WASHINGTON (Reuters) - The U.S. Air Force has blocked employees from visiting media websites carrying leaked WikiLeaks documents, including The New York Times and the Guardian, a spokesman said on Tuesday.
Major Toni Tones, a spokeswoman at Air Force Space Command in Colorado, said the command had blocked employees whose computers are connected to the Air Force network from accessing at least 25 websites that have posted WikiLeaks documents.
The Air Force “routinely blocks Air Force network access to websites hosting inappropriate materials or malware (malicious software) and this includes any website that hosts classified materials and those that are released by WikiLeaks,” she said.
The Air Force move comes as the U.S. government seeks to minimize the damage from WikiLeaks’ release of 250,000 State Department cables through media outlets and on its own website.
The cables released last month, which reveal blunt, sometimes derisive depictions of foreign governments and leaders, have been an embarrassment for Washington.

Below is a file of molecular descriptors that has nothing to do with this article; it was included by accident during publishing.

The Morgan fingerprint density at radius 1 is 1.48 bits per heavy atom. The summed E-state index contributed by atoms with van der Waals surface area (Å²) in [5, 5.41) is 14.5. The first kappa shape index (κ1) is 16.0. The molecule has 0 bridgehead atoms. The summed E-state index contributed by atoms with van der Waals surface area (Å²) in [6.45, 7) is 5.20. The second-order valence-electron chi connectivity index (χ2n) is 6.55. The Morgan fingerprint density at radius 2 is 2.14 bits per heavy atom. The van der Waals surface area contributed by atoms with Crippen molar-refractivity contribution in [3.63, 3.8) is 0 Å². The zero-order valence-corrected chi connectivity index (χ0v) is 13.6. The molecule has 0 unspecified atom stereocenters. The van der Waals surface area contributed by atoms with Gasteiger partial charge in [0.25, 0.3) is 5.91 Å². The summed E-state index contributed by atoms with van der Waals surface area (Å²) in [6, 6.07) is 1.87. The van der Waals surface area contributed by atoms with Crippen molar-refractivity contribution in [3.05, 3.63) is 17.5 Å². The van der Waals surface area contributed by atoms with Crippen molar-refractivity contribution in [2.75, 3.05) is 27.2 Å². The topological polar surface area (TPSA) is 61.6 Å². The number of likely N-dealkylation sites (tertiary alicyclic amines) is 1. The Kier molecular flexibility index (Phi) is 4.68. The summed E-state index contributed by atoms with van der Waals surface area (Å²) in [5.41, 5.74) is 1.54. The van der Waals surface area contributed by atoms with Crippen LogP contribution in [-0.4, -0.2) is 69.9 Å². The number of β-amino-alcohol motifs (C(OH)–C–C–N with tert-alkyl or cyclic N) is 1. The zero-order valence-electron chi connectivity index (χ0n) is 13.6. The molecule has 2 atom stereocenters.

Past releases this year by WikiLeaks contained sensitive information about the wars in Iraq and Afghanistan, which Washington said compromised national security and put people at risk.
The Pentagon had already prohibited its employees from viewing WikiLeaks documents online, no matter how widely they are published, but it has not blocked access to websites that post leaked cables.
Pentagon officials have instructed employees they “shouldn’t access the WikiLeaks site because the information there is still considered classified,” said Colonel David Lapan, a Pentagon spokesman.
Reporting by Missy Ryan; Editing by Doina Chiacu
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